"For me the law is all over. I am caught, you know; there is always some rule that I'm supposed to follow, some rule I don't even know about that they say. It's just different and you can't really understand." These words were spoken by Spencer, a thirty-five-year-old man on public assistance (general relief), whom I first encountered in the waiting room of a legal services office. I introduced myself and told him that I was interested in talking to him about law and finding out why he was using legal services; I asked if he would be willing to talk with me and allow me to be present when he met with his lawyer. While he seemed, at first, both puzzled and amused that I had, as he put it, "nothing more important to do," he agreed to both of my requests.
As my research unfolded, what Spencer said in our first conversation, .. the law is all over," served as a reference point for understanding the meaning and significance of law in the lives of the welfare poor. His words helped me interpret how people on welfare think about law and use legal ideas as well as how they respond to problems with the welfare bureaucracy. In this paper I present that interpretation and describe what I call the legal consciousness of the welfare poor. I suggest that the legal consciousness of the welfare poor is a consciousness of power and domination, in which the keynote is enclosure and dependency, and a consciousness of resistance, in which welfare recipients assert themselves and demand recognition of their personal identities and their human needs.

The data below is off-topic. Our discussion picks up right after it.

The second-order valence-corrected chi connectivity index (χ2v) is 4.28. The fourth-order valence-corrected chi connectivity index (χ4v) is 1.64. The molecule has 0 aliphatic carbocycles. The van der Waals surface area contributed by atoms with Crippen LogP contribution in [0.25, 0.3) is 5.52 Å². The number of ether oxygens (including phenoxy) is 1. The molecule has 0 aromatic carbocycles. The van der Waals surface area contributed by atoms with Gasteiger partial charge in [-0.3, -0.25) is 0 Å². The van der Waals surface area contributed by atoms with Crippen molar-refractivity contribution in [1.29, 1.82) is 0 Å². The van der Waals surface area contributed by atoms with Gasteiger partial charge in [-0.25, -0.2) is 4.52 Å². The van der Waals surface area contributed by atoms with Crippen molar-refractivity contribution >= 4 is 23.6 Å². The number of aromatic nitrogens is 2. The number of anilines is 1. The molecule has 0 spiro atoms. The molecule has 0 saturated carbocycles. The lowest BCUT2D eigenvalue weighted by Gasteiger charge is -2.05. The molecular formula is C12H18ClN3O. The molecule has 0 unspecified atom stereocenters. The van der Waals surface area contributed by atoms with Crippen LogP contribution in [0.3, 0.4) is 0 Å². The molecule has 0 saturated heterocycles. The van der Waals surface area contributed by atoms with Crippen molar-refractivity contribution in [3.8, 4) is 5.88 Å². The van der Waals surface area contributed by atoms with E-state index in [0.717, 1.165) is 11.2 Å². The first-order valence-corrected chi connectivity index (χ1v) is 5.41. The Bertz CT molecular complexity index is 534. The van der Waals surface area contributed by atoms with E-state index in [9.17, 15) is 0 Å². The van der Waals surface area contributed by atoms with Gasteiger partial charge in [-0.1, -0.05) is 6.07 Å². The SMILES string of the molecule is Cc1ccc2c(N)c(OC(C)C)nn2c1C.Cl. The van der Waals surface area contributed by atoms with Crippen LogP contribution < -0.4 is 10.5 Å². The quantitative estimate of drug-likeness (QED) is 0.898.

The legal consciousness of the welfare poor is, I will argue, substantially different from other groups in society for whom law is a less immediate and visible presence. Law is, for people on welfare, repeatedly encountered in the most ordinary transactions and events of their lives. Legal rules and practices are implicated in determining whether and how welfare recipients will be able to meet some of their most pressing needs. Law is immediate and powerful because being on welfare means having a significant part of one's life organized by a regime of legal rules invoked by officials to claim jurisdiction over choices and decisions which those not on welfare would regard as personal and private. Thus, Spencer's sense that ". . . the law is all over" is an introduction to the pervasiveness and obtrusiveness of legal rules and practices in the lives of people on welfare.
"".. The Law Is All Over": Power, Resistance and the Legal Consciousness of the Welfare Poor,"
Yale Journal of Law & the Humanities:
2, Article 6.
Available at: http://digitalcommons.law.yale.edu/yjlh/vol2/iss2/6